I inherited the long range virus Portland Oregon


Active Member
Feb 3, 2010
Portland, Oregon
Hi everyone. I have been reading this site for quite a while. Growing up in Oregon for my whole long life of 39 I have always hunted and fished. I have been shooting since 8 and dad bought me my first rifle at 12. Dad was always into reloading and different guns. Long range was a passion of his but for me I was more concerned with football, girls and cars.

By the time college came and went my focus became more about earning a living then living my life. I would barely find time to spend a week east of the cascades with dad for a mule deer hunt or a few weekends on the coast for elk.

I never did get into the guns or reloading with dad and now I wish I would have. Dad passed in 02'. After he passed I bought a gun safe to store the few rifles he had left along with my one. I made room in the garage for the wooden crates full of bullets, brass, powders, presses, dies and various odds and ends.

Some time between dad passing and now I decided it was time to start living life. I had married the love of my life in 95' and it was time we started to do things that we enjoyed. Now although my wife will go fishing with me it’s really not her thing and she definitely will not hunt. But she encourages me to do both as much as I can.

One day I was just kind of browsing through the old crates. Reading through load data dad had compiled on what looks to be 47 different rifles and looking at the targets he had saved. Some of the targets read 1000 yards and had different groupings along with load info.

I remember thinking that is cool, 1000 yards, 10 football fields.....

That night I found this site. I have now been reading for months. I can't seem to get enough of it. Since that night I have setup all dads reloading gear except for what I replaced, the old RCBS manual scale was just a little dated technology in my opinion. I have gone through every gun that was dads and learned everything I can about it. I have purchased a couple new projects for myself that don’t have any sentimental value so I don’t mind replacing stocks and barrels. I think I own every reload manual available.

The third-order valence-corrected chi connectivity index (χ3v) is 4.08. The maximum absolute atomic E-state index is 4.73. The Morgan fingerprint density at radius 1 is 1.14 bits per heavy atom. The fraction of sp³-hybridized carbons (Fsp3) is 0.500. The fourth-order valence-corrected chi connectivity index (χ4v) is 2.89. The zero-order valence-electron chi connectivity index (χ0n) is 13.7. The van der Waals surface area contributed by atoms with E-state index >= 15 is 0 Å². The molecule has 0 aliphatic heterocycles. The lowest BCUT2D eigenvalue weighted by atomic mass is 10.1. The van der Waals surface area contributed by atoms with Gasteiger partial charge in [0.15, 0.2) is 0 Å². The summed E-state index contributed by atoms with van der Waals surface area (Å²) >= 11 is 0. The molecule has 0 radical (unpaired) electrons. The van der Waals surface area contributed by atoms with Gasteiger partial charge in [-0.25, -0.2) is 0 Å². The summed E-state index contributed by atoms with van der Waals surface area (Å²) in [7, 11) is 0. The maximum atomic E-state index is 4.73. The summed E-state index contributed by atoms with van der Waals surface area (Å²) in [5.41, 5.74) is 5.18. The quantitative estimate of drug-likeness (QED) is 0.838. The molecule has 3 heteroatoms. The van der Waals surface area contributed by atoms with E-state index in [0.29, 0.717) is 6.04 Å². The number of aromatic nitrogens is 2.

The one thing I wish I could buy but can’t is the time to do this with my dad. To be able to have his knowledge sitting beside me. That actually makes me appreciate this site and all of the knowledge from the members within it that much more. So thank you.

Genetics are a funny thing. Even being gone for eight years dad is still influencing my life. His passion has now become my passion.
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Well-Known Member
Dec 23, 2009
LaPine Or.
WOW. That sinks in. Im sure he'd be proud to see his boy, and his guns togather, and thats cool. Your RCBS press will likely never be outdated. If I could buy an old RCBS press, I would in a heartbeat. Now as for your load books.....well they can become outdated with time, and ever changing powders, however, with the load data you have, and the books he worked from, and targets he left, DONT CHANGE ANYTHING, as long as the same powders,etc are still available. He did you a huge favor by leaving that information for you to learn from. And that in itself will be just like him sitting next to you and teaching you hands on. That my friend is gold! Sentimental, and priceless. Im sure he'd be proud!
Welcome to your new home :D(L/R/H). I hope the ledgend lives on, who knows, he might have been giving advise on here too.........Glad you joined.


Well-Known Member
Jan 20, 2004
Blackfoot, Idaho
And the ripples in the 'force' now settle.......yet another era begins......

This is good living room to hang in........most of us recognize that we didn't spend enough time with Dad or with our children......

The priceless part are those notes on targets and shell boxes as they are in his hand writing and will never go away.......

Have fun and enjoy the time learning and shooting. Many memories will pop up...

Welcome aboard........and ask questions when necessary.......

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